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Do your ideas pass the bottom-line test?

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in Human Resources

Issue: Busy execs don't have time to consider ideas that don't improve the bottom line.

Risk: Presenting your ideas without taking time to examine the costs and the cash flow will make you look like a novice.

Action: Use the steps below to put your idea into terms your organization's top execs not only will understand, but will be clamoring to act on.

To propose the most compelling time- or cost-saving ideas, first analyze them like the CEO does:

1. Sell solutions. Before you plunge into the numbers, start with a "green grass" statement. Use your words to paint a picture of the desirable outcome that your idea will produce.

2. Confront the costs. Assume that the people you'll be proposing your idea to will think about one thing: How much will this cost?

Determine all costs to implement your proposal, including both one-time start-up expenses and ongoing investments. Use a graph or a chart to help execs evaluate the amount and timing of cash outlays and what revenues or savings they can expect in return.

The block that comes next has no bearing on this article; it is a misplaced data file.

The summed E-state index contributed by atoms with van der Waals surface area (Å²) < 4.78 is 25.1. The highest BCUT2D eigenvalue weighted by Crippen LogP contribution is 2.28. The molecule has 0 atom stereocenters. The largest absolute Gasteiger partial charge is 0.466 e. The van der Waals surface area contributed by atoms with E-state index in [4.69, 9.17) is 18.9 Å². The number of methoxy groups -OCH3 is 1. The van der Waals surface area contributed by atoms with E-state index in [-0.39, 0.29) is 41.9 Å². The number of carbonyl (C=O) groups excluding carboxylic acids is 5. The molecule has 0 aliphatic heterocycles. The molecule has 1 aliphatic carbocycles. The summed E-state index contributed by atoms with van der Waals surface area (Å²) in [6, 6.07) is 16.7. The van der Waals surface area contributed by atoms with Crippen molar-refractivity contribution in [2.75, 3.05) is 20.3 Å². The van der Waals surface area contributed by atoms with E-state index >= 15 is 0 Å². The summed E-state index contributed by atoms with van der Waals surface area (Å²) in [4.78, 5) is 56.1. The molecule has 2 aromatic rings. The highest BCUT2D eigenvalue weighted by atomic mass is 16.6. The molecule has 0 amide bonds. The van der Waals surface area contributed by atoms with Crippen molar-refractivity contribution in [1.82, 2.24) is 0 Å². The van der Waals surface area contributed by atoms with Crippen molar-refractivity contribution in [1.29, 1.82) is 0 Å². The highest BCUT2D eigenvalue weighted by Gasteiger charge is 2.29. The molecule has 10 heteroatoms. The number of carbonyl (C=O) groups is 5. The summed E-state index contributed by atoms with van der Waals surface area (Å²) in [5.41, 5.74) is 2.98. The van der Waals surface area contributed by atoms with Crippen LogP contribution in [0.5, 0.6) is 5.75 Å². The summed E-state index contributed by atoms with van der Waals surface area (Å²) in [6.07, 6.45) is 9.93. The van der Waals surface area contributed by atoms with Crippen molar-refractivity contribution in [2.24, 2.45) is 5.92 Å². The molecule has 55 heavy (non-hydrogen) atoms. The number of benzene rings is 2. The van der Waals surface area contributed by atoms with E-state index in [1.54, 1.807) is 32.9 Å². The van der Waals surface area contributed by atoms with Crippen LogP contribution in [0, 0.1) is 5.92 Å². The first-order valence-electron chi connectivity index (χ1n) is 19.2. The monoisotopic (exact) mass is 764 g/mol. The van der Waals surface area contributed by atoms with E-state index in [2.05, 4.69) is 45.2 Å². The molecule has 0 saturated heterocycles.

3. Connect the dots. Study your organization's strategic plan before you finalize your presentation. Figure how to tie your idea into that strategy.

4. Include a clincher. Close your pitch with an "easy to overlook" piece. Say: "Before I wrap up, here's one key factor that's easy to overlook." Then, spotlight the risk of not acting on your plan, a cost-effective way to "test" the idea or a hidden benefit.

End on that note, and you'll sway fence-sitters to give you the go-ahead.

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